It’s remarkable what a certain tone will do for one’s will. Instantaneously, I jump up and start getting dressed without any regard to my severe drowsiness of only a few seconds ago. Within minutes we are in foul weather gear and outside in the cockpit of the boat ready to act. Indeed, the situation seems to have worsened: the rain is stronger and the boats feel even closer together. Just as we are about to launch our plan, our neighbors appear on their deck, dressed in their foul weather gear, ready to move their boat. For a flash the five of us stand looking at each other. Then we start discussing details. Which boat is deeper (theirs), which boat has more room (ours) which boat has more anchor chain out (we can’t hear the answer due to wind). After a few more minutes the man on the other boat yells that he thinks the current has pushed their boat and the winds, ours. All we can say is that we don’t know, but we don’t mind moving because it’s easier for us. It at this point that the man yells something quite strange that I will replay many times after this incident is over. Into the cold and blustery storm, with all of us ready to act, he shouts, “But why should it be you that moves?” Glenn straightens up. He’s searching for an answer so that we can get working. Why should it be us that moves? We look at each other. We are stumped.
`“It’s fine,” Glenn yells back, “we don’t mind.” This is true, we don’t mind. We are in a better location to move and there are three of us to their two, but this is no answer to the man’s question, is it?
ASIDE: Ladies and gentlemen, can we take a minute to recognize all that is being launched in the seemingly simple question, “why should it be you that moves?” The man on the other boat, Michael, had been trying to figure out how to move his boat and, at the same time, had been weighing the fairness of the situation. He proposed an argument that both boats were equally at fault, that both boats had moved, one due to current (them) and one due to wind (us) and thus it was difficult to assess who should act. In other words, all things being fair, all parties equally at fault, what factors determine who should pay/risk/sacrifice more? It’s a good question. And I liked the generosity of spirit in which it was asked. “Why not me?” he was asking. Most people are very good at asking the opposite question, “Why me?” meaning, “Why should I pay more?” When do you ever hear, “why should it be you that pays?”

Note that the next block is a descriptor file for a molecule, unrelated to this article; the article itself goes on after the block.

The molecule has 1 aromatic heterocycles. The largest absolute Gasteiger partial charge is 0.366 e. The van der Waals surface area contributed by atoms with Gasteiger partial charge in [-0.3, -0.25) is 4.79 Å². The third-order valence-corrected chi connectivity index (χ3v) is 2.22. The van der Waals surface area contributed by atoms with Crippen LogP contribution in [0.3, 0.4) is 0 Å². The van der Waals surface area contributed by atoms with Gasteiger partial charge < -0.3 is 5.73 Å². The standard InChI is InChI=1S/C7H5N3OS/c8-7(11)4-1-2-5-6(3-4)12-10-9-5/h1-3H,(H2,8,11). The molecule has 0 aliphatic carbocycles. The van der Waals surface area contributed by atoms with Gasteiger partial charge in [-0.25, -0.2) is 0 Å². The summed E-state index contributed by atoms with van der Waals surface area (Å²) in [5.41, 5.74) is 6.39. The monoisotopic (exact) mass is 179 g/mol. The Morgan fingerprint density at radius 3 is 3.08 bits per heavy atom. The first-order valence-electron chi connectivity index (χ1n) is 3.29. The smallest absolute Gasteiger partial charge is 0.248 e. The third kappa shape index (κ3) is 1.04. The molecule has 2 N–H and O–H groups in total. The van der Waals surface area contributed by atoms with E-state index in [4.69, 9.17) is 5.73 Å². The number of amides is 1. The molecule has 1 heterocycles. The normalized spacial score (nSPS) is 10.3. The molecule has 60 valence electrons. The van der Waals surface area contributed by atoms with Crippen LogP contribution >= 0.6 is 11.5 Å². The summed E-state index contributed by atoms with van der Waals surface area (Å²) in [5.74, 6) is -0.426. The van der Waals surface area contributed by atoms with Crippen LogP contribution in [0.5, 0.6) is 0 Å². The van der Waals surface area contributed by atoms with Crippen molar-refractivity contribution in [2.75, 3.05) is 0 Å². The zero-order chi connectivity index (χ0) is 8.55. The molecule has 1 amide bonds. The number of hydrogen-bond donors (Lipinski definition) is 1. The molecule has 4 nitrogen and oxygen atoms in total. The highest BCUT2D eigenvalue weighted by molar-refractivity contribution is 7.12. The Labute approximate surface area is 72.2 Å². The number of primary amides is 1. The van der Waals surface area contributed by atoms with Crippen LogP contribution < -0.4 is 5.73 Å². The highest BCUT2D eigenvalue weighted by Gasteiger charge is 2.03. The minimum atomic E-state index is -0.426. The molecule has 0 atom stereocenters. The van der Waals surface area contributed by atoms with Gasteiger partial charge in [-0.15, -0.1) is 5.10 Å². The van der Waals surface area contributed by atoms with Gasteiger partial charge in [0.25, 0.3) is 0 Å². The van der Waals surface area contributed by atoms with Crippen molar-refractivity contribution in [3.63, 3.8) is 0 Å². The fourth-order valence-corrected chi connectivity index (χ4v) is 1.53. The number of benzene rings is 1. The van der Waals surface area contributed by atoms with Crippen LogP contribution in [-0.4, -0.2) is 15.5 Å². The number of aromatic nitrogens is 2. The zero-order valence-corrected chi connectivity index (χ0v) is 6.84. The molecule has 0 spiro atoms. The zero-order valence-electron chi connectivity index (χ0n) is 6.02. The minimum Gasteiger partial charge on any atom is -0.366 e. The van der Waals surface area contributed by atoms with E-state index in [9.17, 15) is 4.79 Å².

“Because it’s easier for us!” I shout across our gulf.
“Are you sure?” shouts Sheila.
“Thank you!” yells Michael, “we owe you a bottle of wine!”
Ava and I then quickly scramble to the bow and Glenn takes the tiller. I crank up the anchor, Ava points directions to Glenn, and Glenn steers. It’s now blowing hard so Glenn has to be careful to move the boat as soon as the anchor is free. Once we are in the new location, the two of us switch positions and I steer while he lowers the anchor. We have performed this set of operations many times now, but this time they are particularly rapid and smooth. I feel proud of our teamwork in the rough conditions as we hurry to get out of the weather and into our warm cabin waiting below.
“Good job,” says Glenn.
“Yea,” I agree and add, “I wonder if they’ll really give us a bottle of wine.”
“What? I didn’t hear them say that.”
Oh. I guess that was some wishful thinking on my part.
Saturday 10 DEC 2017 – Charleston Harbor, SC
In the late morning, we head back to King Street for some blogging time and bit of window shopping. At a small café I stop working on the blog post about the fight midstream and send it to Glenn. I’m tired of it and want to move on. Glenn reviews my version of events doesn’t have any objections, so I post it as is. I feel a bit funny about it because it’s intimate, but right away I get some likes. That’s odd, I think, I never get likes. Maybe my writing is getting better… Then I realize it’s because I posted on Saturday.
For the rest of the time in the café I text with a friend/colleague back home. We shoot the shit, catching up on our lives. At one point though she asks me a set of questions that later I see as somewhat pointed. She asks: “What are you into these days?” “What has your imagination, your free time, your interest?”
I suppose that in the minds of some people sabbaticals are supposed to be productive in the sense that they should produce some new thing or idea or perspective. This time away, this gift, this luxury, this extreme compensation should result in some symmetrical, reciprocal product. This production should be containable and instant and constant. In my answer to my friend I fumbled, like I always do, when I haven’t spent enough time on my thoughts on something. Plus, I too, have been searching for clues as to how I am changed or better or, at least, different. So, here’s what I know thus far: the longer I stay out here the more I guard against conclusions about what this is all producing. The fact is, I may never know. The fact is, it may not produce anything. So much that humans produce these days should remain unproduced. The only reason, I find, to be here, is to be here. Can presence be a product?
In the late afternoon we head back to the marina and boat. We have to prepare to leave tomorrow morning very early. We grab a few treats to sustain the upcoming overnight passage and shuttle back. When we get in the dinghy there is, in the corner by the engine, a bottle of Sauvignon Blanc (my favorite!) wrapped in a thank you note from Sheila and Michael of the SV Kantala. I heard correctly!!
Part 2 of this blog entry will be posted on Tuesday, December 19, 2017. See you then.